There are scammers out there who make their living reading the obituary pages of the newspapers. They are searching for relatives or close friends of people who have just died whom they can scam and make some money off the death.
Here is how this scam works. The con artist finds the name of a woman who’s husband has just died and the service is going to be in a Catholic Church and a special mass will be said. The crook now knows his target is a grieving widow who is religious. He dresses as a messenger and delivers a package that he says was ordered by her dead husband just before he passed away. It is allegedly a “Special Engraved Catholic Bible” that the con artist says her husband bought for her just days before he died.
This crook says a down payment of $100 on the $250 “Special Catholic Bible” has already been paid. He shows the distraught wife that the Bible has her name engraved on the it in gold leaf. He says if she wants to keep the Bible gift from her late husband it will cost her just $150, plus $10 sales tax. The Bible probably has a value of $10 and the crook is not going to pay any sales tax. The so-called gold leaf engraving is simply her name written on the Bible with a cheap gold marker pen. Depending of the type of home the widow lives in the con artist may charge as much as $400 for the Bible.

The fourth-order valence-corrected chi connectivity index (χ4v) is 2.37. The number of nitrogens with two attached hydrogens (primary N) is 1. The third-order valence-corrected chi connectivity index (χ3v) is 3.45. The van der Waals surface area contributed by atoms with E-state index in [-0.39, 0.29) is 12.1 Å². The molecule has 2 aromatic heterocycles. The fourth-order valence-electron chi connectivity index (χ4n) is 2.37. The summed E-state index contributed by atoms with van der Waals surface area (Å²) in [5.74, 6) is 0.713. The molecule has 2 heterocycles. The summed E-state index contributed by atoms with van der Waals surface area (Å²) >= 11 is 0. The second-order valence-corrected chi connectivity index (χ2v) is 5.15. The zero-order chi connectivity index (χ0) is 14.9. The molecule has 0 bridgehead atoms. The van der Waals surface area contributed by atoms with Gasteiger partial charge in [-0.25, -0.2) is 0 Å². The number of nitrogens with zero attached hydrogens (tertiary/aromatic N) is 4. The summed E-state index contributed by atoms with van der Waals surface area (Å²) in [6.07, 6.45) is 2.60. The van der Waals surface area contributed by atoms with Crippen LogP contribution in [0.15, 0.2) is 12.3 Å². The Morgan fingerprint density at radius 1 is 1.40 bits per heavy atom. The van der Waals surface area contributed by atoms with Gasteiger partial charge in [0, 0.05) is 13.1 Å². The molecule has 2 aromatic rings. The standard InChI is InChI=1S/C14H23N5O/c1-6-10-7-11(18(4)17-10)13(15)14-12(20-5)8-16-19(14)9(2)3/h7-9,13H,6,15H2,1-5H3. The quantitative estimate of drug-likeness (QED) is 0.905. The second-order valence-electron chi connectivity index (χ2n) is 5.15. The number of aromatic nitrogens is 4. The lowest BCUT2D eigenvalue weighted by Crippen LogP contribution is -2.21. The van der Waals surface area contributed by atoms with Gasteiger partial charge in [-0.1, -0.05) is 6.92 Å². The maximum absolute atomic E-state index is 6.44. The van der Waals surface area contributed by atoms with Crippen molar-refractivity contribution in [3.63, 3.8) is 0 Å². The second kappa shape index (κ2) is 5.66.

The new widow is still grieving and believes this is the last gift she will every have from her late husband. She is putty in the con artist’s hands.
These con artists also use other items like pen sets, jewelry, or religious crosses as the alleged “last gift” from a loved one.
The best way to fight back is asked for a bill of sale that the late husband or wife allegedly signed, or check his or her credit card payments. Also asked for a business card from the company that is selling the “Special Bible.” Finally tell the con artist that her husband’s best friend is a police fraud detective and you want to contact him first. If the guy is a crook he will be gone in about a minute.
There is another scam that is done over the phone. The crook calls the distraught wife and say her husband paid a down payment of $1,100 on some type of merchandise and if she wants the money returned all she has to do is say so, and pay a restocking fee of $100 and they will send her $1,000. When you are facing funeral costs an extra $1,000 sounds very good. So she puts the $100 on her credit card and the con artist says her $1,000 will arrive the next day by Fedx. Of course it doesn’t, and the scammer continues making these calls from the obituary page all day long.
Never, never give your credit card number to a caller if you don’t know who they are or what company they represent.
Editor’s Note: Also see Funeral Scams on the Scam Alert Page, and How to Plan a Funeral on the Consumer Tips Page.
Always question the cost of the caskets, because some funeral homes will price a casket at $3,500 when you can buy it from a casket store for about $750 plus $50 delivery. Shop around first and don’t get ripped off.